Tricks and Tips for Making Healthier Eating Happen Mindlessly
Most of us are guilty of mindless eating — whether munching in front of the television or stopping for a quick bite at a fast food place on our way home from work. But we can also make our mindless eating tendencies work for us, according to Brian Wansink, a nutritionist, professor and, Director of Cornell University's Food and Brand Lab, a leading researcher and expert on eating behaviors. His newest book, Slim by Design,
shows how we can lose weight simply by finding ways to make the right decisions more or less mindlessly when we eat.
The most natural way to lose weight, he says, is to work with human nature rather than against it. This means not telling yourself or family members what to eat or not eat, but making it easier to make better food choices at home, at work, at school, and at restaurants.
For example, if you want to eat less when eating out, order a to-go box with your meal and put some of your meal in it before eating. At work, leave your desk for lunch. At home, have a full bowl of fruit on the counter.
These tips are not just good ideas; they're based on studies done by the Cornell lab. Among their findings:
- The average person thinks they eat two-thirds less food than they actually serve themselves when food is in front of them on a platter (“family style”).
- We tend to focus on the height of what we pour, so we drink less if we use tall, slim glasses (like white wine glasses) than wide ones.
- Bans on chocolate milk have the unfortunate effect of reducing milk consumption by 10%; a better strategy is to make the chocolate milk far less convenient so kids have to think about whether they really want it — put it in a cooler behind the white milk.
By also changing how you eat outside the home, you can become Slim by Design
. Wansink offers lessons for eating in restaurants, workplaces, schools and grocery stores. Here's a little example of how he helped Google employees avoid gaining their version of the Freshman 15 — the excess pounds people put on when they suddenly find themselves faced with an enormous array of delicious, and free, food.
Trimming the Google-Plex of Food
SOME COMPANIES USE FOOD as a competitive weapon. Take Google. Since opening its binary doors in 1999, it’s had the policy of offering bountiful food to all its lucky surfers. When Google decided to make food free, they did it big. First, they installed dozens of free snack rooms they call “micro-kitchens,” which are rumored to be within a few dozen steps of most workers. These have all the snacks, cold drinks, coffee, and fruit you can imagine, and you can take it when you want it—before work, during work, and after work (but don’t take it home).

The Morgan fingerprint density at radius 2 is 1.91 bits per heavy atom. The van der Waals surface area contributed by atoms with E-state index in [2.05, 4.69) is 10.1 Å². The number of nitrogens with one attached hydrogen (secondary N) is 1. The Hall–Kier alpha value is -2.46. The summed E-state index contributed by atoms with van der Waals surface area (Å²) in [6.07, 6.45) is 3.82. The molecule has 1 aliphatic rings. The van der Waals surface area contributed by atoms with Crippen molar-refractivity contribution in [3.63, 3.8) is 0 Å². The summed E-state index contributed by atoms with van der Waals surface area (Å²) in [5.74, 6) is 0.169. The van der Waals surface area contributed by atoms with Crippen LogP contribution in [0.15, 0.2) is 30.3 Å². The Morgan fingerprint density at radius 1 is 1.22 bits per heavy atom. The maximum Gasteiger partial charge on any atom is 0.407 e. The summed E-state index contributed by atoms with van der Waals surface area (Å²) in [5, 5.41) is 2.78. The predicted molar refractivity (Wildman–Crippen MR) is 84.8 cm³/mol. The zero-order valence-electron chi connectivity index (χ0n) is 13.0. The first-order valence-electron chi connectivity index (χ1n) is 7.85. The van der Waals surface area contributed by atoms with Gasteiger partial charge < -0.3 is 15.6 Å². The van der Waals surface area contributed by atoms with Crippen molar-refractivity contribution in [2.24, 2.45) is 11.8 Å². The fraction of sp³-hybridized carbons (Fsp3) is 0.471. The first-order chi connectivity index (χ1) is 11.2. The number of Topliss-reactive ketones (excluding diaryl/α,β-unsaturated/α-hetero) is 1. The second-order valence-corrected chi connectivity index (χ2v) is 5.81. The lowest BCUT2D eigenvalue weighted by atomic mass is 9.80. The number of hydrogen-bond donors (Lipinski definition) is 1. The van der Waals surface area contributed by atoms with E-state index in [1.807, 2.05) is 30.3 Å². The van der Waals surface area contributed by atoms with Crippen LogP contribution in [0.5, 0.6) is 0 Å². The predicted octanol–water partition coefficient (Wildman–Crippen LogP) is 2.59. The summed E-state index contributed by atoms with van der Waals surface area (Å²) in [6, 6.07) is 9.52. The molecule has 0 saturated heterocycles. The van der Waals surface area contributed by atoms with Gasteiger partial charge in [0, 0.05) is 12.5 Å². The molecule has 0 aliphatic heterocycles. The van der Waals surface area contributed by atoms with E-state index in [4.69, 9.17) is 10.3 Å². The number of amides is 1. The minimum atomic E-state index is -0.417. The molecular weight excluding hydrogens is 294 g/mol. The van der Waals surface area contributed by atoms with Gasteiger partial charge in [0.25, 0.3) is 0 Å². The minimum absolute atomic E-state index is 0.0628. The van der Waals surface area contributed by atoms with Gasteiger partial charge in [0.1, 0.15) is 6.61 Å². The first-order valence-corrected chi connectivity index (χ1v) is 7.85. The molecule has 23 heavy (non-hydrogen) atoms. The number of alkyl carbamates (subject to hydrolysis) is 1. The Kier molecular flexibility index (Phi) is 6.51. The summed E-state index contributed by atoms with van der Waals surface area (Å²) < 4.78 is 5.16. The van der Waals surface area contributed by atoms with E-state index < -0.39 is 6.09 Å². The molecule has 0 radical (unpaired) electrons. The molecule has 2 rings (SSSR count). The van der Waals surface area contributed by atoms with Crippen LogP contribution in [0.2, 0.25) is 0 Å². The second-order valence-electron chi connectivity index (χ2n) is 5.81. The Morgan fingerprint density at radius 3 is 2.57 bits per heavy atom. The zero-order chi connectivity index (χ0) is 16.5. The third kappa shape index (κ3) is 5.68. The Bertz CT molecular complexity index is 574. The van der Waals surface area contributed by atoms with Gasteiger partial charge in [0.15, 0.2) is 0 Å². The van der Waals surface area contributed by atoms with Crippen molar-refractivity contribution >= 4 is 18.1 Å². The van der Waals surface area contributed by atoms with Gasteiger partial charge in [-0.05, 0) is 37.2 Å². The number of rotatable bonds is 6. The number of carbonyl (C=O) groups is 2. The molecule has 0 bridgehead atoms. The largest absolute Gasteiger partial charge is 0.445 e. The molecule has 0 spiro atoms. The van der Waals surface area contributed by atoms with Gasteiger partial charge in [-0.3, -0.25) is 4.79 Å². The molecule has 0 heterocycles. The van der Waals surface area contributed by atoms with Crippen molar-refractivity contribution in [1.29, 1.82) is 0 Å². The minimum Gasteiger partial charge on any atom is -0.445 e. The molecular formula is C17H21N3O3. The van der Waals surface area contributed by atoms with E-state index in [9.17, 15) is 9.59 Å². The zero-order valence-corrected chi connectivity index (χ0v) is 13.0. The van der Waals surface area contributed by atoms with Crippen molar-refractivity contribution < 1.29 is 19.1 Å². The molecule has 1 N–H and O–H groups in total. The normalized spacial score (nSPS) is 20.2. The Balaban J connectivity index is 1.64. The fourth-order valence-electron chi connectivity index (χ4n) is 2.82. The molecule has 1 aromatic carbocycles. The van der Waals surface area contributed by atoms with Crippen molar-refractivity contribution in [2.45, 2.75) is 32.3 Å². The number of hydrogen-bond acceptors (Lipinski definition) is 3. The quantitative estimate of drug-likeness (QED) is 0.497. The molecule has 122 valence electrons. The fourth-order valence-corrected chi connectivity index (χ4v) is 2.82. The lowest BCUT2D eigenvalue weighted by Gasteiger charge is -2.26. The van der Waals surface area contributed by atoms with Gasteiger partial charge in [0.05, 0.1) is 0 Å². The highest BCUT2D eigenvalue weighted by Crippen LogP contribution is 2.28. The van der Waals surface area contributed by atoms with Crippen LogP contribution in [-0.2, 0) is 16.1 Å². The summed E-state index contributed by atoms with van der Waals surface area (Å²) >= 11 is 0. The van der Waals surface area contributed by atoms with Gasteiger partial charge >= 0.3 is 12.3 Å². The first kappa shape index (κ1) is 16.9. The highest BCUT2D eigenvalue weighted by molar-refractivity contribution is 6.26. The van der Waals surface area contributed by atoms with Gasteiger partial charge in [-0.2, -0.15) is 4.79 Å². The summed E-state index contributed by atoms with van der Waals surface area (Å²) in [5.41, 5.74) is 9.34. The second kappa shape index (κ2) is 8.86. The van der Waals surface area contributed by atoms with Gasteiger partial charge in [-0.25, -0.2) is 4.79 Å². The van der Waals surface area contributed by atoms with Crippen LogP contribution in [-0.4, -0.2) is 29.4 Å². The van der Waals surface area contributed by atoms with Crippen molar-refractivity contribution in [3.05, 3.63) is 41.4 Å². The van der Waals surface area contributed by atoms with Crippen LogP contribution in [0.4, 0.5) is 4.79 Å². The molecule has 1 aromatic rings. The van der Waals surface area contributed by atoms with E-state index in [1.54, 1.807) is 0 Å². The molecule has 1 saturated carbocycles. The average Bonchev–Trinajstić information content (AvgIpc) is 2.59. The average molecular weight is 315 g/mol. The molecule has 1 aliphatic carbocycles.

Second, they have amazing cafés that serve almost anything you would imagine (sushi, BBQ, curry, burgers, chili, Jell-O, dessert bars) and some foods you wouldn’t imagine (kale and pumpkin pizza). Grab a tray and pile it high. Go back for seconds. And again, it’s all free, all the time.
Unfortunately, there’s also the urban legend of the “Google fifteen.” It’s the fifteen pounds new Googlers—they’re called Nooglers—are (wrongly) rumored to gain shortly after joining the tribe. This isn’t unique to Google. There are also rumors of the M&M/Mars fifteen and the Nabisco fifteen that happen at other headquarters. In fact, this probably happens at any company where there’s lots of tasty food within a few dozen feet of your desk. Like elsewhere in Silicon Valley, food has been a part of the culture from day one, and it’s used to help fuel innovation and collaboration. The key is to make sure this is all aligned toward supporting employee well-being. To this end, they did some experiments based on our research.
The first steps to make the micro-kitchens more slim by design were pretty straightforward. Based on the results of our other cafeteria studies and our smarter lunchroom findings (described in the next chapter), the goal was to proactively nudge Googlers to eat a little healthier—to pick up an apple more often than a cookie. We knew the three things that determine what a person eats in a free food environment: what’s most convenient, attractive, and normal. So here’s what was done:
- All the healthy snacks—like fruits, baked things, and granola-y things—were put on the top shelves and the less healthy snacks—like Kit Kats and Peanut M&Ms—were reduced to the smaller “Fun Size” and put on the “I-can- barely-see-it-from-here” bottom row.
- All the bottled waters and calorie-free flavored waters were put at eye level in the coolers and soft drinks at the bottom—water intake increased by 47 percent, and drink calories dropped by 7 percent.
- Fruit bowls are now about the first and last thing you see.
- Candy is in opaque bins and not out in plain sight—9 percent less candy was taken in just the first week.